Stalin’s obsession with film propaganda likely prolonged Zeldin’s life. The actor had been ordered to fight in a tank division on the front, but Stalin prioritized reshoots for “The Swine Girl and the Shepherd” to suit his personal requirements, so Zeldin continued work after the film had been officially completed. “The Swine Girl and the Shepherd” would be the last movie made in the USSR before the Nazi invasion which caused hundreds of thousands of casualties. Perhaps this ominous context gave the film its unspoken, and surely unintended, aura of terror underlying the merriment, with bustling actors akin to animals made to dance on an electrified floor for the amusement of the masses. Zeldin’s vehement, outsized theatrical personification of an ethnic minority concealed his off-screen otherness as a Russian Jew. According to the Russian news agency TASS, Zeldin’s performance convinced audiences that he was in fact an ethnic Dagestani.
As a sign of gratitude, and possibly continued fear, Zeldin joined the Red Army Theatre shortly after the war. When lavish celebrations of his centenary were announced, he told “The Moscow Times” that he was unenthused, “but I cannot do anything about it.” He might have said the same about his instrumentalization in the propaganda machines of Stalin, and later, Putin. This lionization will continue posthumously, with burial on November 3 in Moscow’s Novodevichy cemetery. During the Soviet era, this graveyard was second in prestige only to burial in the Kremlin Wall Necropolis, near Lenin’s remains. These days, Novodevichy Cemetery only accepts the highest nomenklatura, the likes of President of the Russian Federation Boris Yeltsin and world-famous musician Mstislav Rostropovich. Yet amid all the mummification of official regime approval, an inner light of resistance may have warmed Zeldin’s creative path.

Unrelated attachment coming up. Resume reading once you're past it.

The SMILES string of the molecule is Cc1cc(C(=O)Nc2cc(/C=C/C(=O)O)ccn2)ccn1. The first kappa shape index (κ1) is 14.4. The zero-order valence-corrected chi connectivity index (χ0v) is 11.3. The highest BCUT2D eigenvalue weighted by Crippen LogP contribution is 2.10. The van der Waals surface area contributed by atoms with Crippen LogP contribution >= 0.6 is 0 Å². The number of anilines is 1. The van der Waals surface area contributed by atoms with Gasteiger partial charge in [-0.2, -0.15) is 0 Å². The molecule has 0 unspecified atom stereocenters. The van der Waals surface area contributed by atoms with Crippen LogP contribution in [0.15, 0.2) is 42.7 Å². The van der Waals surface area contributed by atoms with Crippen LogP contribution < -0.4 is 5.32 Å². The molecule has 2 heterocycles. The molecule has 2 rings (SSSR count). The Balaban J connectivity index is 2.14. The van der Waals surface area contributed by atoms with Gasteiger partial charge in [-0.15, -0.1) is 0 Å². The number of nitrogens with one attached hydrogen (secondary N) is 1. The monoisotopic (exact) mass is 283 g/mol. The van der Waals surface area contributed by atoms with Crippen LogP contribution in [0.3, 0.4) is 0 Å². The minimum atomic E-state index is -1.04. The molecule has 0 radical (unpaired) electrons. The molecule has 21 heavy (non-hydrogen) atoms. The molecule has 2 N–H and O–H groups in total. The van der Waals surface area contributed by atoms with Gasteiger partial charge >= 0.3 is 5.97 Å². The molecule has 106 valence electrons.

One of his key film roles was as Sir Lawrence John Wargrave, the hanging judge in “Desyat Negrityat,” a 1987 Russian adaptation of Agatha Christie’s “And Then There Were None.” Playing a homicidal justice guilty of legal executions, this actor who lived through the 1930s Moscow show trials, part of Stalin’s Great Terror, was surely aware of historical precedents.
Later, Zeldin took the role as Cervantes’ tragicomic hero as emblematic, entitling his memoirs, “My Profession, Don Quixote.” In 2006, Zeldin told the press, as quoted in “European Visions” that during his research for the role, he found an aphorism, “One Don Quixote is excellent. One hundred Don Quixotes are fearsome.” He added to this mysteriously unattributed saying: “When art is measured by profit, by level of popularity, by success, it would be no bad thing to get the support of a hundred Don Quixotes…” Had he lived even longer, Zeldin might have finally assembled such a regiment to tilt against windmills in Russia today.
Benjamin Ivry is a frequent contributor to the Forward.